First published in Australia in 2000, this story concerns Ruben and Cameron, teenage brothers who become embroiled in the world of underground boxing clubs in order to earn money for their struggling working-class family. They begin by sharing a pair of gloves as they spar in the back yard, then Ruben is discovered by a talent-spotter after pulping a schoolmate who has insulted his dissolute sister. This brings them into the sleazy glamour of a world of committed gladiatorial violence, Ruben as an invincible but agonized champion, Cameron, our narrator, as the plucky loser who collects tips for taking his thrashings manfully. Both brothers earn money rapidly, but in a way that would horrify their parents.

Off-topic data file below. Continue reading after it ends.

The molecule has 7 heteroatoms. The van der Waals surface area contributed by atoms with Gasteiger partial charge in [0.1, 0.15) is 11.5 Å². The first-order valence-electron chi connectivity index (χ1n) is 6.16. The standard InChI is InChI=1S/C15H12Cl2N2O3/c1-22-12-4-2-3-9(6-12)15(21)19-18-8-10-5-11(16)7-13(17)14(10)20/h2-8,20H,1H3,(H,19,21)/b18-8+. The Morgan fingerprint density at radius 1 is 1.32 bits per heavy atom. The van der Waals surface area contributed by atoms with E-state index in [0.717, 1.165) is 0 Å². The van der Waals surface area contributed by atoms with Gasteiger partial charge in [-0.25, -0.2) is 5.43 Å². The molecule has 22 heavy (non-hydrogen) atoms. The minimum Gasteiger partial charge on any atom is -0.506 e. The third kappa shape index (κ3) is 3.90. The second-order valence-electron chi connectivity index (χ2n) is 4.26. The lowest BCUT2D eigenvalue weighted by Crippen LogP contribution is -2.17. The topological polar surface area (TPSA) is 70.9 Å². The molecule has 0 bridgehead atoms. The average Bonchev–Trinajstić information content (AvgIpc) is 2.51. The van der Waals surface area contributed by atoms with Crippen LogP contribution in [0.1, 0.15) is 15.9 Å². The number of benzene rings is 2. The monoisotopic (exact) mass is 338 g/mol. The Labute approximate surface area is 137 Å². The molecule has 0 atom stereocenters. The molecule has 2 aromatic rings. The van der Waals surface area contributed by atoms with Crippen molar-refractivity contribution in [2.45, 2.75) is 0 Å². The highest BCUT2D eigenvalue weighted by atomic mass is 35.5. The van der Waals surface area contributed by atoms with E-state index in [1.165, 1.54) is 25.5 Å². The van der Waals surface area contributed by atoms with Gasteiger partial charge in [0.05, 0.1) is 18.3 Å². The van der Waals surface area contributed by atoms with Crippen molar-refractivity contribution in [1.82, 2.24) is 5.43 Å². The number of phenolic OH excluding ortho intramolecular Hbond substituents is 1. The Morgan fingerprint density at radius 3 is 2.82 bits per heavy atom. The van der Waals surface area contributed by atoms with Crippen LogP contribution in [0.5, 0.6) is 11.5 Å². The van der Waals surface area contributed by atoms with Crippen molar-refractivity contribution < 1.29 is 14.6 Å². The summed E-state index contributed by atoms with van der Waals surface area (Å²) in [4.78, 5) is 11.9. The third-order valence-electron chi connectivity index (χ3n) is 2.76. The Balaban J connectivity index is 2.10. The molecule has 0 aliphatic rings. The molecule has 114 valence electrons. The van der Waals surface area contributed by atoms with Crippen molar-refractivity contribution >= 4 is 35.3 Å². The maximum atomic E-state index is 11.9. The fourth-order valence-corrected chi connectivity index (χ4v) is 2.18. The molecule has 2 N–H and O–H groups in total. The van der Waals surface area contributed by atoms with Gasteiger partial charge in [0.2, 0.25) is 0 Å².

The title is Ruben’s fighting name, but also a play on his battles with his brother, the world and himself. The prose style resembles the brothers’ boxing: lots of staccato, jab-like sentences with longer, more graceful flourishes of vivid description and reflection. Each chapter ends with a murmured conversation between the brothers in the darkness of the shared bedroom, suggesting concerned, ring-side chats between rounds. The book provides a traditionally punchy view of anguished masculinities – the fighters’ older brother and their father also have struggles of their own – but poignant complexities are brought out in the way in which the boys both embrace and resist the expression of their most humane instincts in violence.